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Uncertainty in Games
In life, uncertainty surrounds us. Things that we thought were good for us turn out to be bad for us (and vice versa); people we thought we knew well behave in mysterious ways; the stock market takes a nosedive. Thanks to an inexplicable optimism, most of the time we are fairly cheerful about it all. But we do devote much effort to managing and ameliorating uncertainty. Is it any wonder, then, asks Greg Costikyan, that we have taken this aspect of our lives and transformed it culturally, making a series of elaborate constructs that subject us to uncertainty but in a fictive and nonthreatening way? That is: we create games.
In this concise and entertaining book, Costikyan, an award-winning game designer, argues that games require uncertainty to hold our interest, and that the struggle to master uncertainty is central to their appeal. Game designers, he suggests, can harness the idea of uncertainty to guide their work.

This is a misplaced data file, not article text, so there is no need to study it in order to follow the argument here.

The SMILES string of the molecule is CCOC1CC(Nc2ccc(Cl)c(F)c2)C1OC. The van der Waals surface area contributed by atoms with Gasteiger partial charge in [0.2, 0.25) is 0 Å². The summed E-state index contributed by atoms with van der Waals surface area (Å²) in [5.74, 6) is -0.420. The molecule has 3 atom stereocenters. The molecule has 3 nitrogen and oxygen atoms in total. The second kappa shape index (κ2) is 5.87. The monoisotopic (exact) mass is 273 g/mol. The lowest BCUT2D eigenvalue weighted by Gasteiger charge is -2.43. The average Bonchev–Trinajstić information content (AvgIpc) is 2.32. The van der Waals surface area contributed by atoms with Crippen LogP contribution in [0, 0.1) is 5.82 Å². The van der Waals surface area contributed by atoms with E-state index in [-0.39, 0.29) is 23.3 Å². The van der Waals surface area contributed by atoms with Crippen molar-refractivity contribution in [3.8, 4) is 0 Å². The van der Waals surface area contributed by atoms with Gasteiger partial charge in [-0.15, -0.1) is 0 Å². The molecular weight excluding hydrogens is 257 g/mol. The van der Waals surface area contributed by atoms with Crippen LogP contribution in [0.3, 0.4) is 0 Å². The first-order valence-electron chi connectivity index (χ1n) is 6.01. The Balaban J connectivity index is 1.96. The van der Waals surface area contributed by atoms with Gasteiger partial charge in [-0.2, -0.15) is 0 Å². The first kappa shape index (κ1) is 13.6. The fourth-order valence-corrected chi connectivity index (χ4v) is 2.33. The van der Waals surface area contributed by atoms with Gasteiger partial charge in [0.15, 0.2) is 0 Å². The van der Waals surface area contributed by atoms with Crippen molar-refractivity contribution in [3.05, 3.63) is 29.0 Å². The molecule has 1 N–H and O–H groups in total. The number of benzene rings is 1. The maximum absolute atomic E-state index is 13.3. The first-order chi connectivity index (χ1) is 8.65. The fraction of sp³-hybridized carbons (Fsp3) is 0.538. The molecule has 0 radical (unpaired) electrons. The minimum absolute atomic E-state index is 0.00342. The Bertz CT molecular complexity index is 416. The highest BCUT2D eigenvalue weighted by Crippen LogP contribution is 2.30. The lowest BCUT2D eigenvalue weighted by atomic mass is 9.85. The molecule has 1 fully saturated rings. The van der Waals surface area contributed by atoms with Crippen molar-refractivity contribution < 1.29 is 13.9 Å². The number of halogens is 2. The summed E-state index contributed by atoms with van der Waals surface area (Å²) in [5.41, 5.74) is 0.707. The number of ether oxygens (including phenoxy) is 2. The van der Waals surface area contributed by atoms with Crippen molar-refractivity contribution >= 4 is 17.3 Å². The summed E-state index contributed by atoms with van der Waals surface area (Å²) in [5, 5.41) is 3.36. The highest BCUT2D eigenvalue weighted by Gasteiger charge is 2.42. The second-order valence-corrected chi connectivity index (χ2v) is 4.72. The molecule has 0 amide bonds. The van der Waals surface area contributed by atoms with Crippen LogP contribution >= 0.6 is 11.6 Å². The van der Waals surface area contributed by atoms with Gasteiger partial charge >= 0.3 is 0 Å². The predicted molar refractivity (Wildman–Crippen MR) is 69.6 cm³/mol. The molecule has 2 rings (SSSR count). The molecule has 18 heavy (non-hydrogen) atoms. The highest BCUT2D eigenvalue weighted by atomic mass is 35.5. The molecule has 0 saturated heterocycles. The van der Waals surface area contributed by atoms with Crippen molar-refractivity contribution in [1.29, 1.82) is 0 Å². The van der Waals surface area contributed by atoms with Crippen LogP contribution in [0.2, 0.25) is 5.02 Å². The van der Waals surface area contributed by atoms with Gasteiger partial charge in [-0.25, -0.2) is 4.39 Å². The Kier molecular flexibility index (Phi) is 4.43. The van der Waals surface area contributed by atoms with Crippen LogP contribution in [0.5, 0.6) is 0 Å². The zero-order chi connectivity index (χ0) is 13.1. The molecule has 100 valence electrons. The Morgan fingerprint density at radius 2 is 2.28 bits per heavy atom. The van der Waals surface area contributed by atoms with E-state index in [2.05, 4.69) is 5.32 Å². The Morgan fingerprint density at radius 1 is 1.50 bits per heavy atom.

Costikyan explores the many sources of uncertainty in many sorts of games—from Super Mario Bros. to Rock/Paper/Scissors, from Monopoly to CityVille, from FPS Deathmatch play to Chess. He describes types of uncertainty, including performative uncertainty, analytic complexity, and narrative anticipation. And he suggest ways that game designers who want to craft novel game experiences can use an understanding of game uncertainty in its many forms to improve their designs.
About the Author
Greg Costikyan, an award-winning designer of board, tabletop, roleplaying, computer, online, mobile, and social games, is Senior Game Designer for Loot Drop, Inc. He is the author of four science fiction/fantasy novels.
—Chris Crawford, former head of Atari’s Games Research Group, and founder of the Game Developers Conference
—Jesse Schell, Carnegie Mellon University; CEO, Schell Games
—Eric Zimmerman, independent game designer & founding faculty, NYU Game Center
—Warren Spector, award-winning veteran game developer